Fulton Service Clubs offer the Meaning of Memorial Day

The theme for this year’s Memorial Day Salute Parade is “America, United We Stand.”

Many area individuals, organizations, businesses and industries will try to develop their interpretation of this theme in the vehicles or floats they will enter in the parade today, May 25.

The Fulton Memorial Day Salute is a two-day event that is 32 years old this year, started and carried on by the four Fulton Service Clubs. The present service clubs working on this year’s events are the Fulton Lions, Kiwanis, Rotary, and the Sunrise Rotary clubs.

The four service clubs have always been assisted by the Fulton Veterans Council in promoting and putting on this event. In years past, the Optimist and the Fulton JayCees were participants. These two clubs have since disbanded.

Several of the men and women who work on the Memorial Day Salute Steering Committee are veterans.

Organizers offered the meaning of Memorial Day: “As we enter the 13 year of the 21st century, our thoughts are with the men and women who protected our freedoms for the 237 years America has existed.

“During the last century, we had many conflicts. World War I, World War II, Korea, Vietnam, and The Gulf War come to mind. All in all, over 625,000 brave Americans have died fighting in a U.S. uniform during the 20th century.

“In this century, we have experienced two conflicts, one touching our shores on September 11, 2001, which have lead to conflicts in Iraq and Afghanistan. We must keep these brave men and women, who are serving on active duty, in our thoughts and prayers as we experience this Memorial Day.

“How did Memorial Day come to be? The actual birthplace of Memorial Day is the nearby village of Waterloo. Shortly after the Civil War ended, a Waterloo druggist named Henry Welles collaborated with Union General John B. Murray to organize a local tribute for the war dead. The program included processions to and from the cemeteries, military music, speeches, wreaths, crosses, and bouquets.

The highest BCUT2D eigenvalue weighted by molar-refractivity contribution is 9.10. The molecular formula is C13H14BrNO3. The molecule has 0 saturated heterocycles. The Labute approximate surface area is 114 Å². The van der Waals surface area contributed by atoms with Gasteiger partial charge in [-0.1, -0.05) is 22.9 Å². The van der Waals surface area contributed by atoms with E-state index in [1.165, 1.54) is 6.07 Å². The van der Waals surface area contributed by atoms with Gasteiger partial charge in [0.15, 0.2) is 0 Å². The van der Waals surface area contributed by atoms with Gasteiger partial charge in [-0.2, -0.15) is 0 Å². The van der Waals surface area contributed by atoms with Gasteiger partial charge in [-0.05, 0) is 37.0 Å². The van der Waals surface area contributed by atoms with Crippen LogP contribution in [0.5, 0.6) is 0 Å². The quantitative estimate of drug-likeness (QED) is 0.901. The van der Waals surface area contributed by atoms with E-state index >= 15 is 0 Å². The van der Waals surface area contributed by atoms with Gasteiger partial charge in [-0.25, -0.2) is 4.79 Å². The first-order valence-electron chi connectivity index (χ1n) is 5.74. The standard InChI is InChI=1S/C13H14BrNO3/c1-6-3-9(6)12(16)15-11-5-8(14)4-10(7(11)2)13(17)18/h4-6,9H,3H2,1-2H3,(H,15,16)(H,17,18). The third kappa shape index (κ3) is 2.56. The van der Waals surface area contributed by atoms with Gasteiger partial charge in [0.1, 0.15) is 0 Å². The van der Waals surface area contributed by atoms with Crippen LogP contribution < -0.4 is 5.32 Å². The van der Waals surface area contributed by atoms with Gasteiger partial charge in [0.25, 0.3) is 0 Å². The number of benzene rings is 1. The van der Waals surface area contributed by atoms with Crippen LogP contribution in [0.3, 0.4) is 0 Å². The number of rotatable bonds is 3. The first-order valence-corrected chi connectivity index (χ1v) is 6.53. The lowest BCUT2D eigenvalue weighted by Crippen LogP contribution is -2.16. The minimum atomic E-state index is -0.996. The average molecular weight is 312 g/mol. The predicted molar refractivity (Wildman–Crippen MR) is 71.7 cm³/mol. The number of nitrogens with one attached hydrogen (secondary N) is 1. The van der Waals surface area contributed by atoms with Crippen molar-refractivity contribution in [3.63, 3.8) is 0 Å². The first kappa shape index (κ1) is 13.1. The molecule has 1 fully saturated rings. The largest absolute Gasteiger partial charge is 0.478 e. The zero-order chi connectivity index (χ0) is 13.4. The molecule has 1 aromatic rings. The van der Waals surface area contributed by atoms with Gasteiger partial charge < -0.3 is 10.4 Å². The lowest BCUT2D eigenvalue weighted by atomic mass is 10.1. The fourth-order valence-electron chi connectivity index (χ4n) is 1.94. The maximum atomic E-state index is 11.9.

“Of all the early such remembrances, Waterloo’s 1866 program most closely resembled Memorial Days to come. The pristine village of about 5,300 located only 40 miles from Fulton, in central New York’s Finger Lakes region, still follows its original Memorial Day model. “

In 1966, when Lyndon B. Johnson was President, he proclaimed Waterloo to be the official birthplace of Memorial Day. On the occasion of the 100th anniversary of Memorial Day, Waterloo opened to the public a 22 room Memorial Day Museum. Waterloo has the glory of officially holding the ‘first’ Memorial Day Program, but in reality, over two dozen communities in both the north and the south have claimed to be the birthplace of Memorial Day.

“The Memorial Day Salute Committee is very aware of the program they are offering to the community. We have never treated it as a celebration, but a program designed to raise the community’s awareness of the importance of this day of remembrance.

“The Fulton Veterans Council has a more traditional program on the Monday (the official Memorial Day) of Memorial Day weekend in which they visit the cemeteries and place American flags on all known veteran’s graves, and honor the deceased veterans at the various monuments around our city. Flowers are set out and a wreath is thrown in the Oswego River to honor those who have died at sea.

“Recently, it was published that the World War II veterans are dying at the rate of nearly 1,000 a day. These men and women are at least 83 years old and most are older. Many newspapers mark the obituaries of veterans with an American flag. This is a very nice thing to do.

“Many years ago, before 1966, Memorial Day was known as Decoration Day. This name comes from the fact that by the end of May, even in our northern climate, the flowers were in bloom and it was time to decorate the cemeteries.

“While the high death rate of the American Civil War (1860-65) was the initial reason for starting Memorial Day, this should not be the only reason for this holiday. Today, we should remember our deceased loved ones no matter if they are veterans or not.

“The Fulton Service Clubs and the Fulton Veteran’s Council have established Fulton’s way to remember this most important holiday. In the fall of each year, all of the Veterans’ organizations in the Fulton area choose a Veteran of the Year. This person is the Grand Marshall of the Memorial Day Parade. This year’s Grand Marshall is World War II veteran, Alfred Myhill.”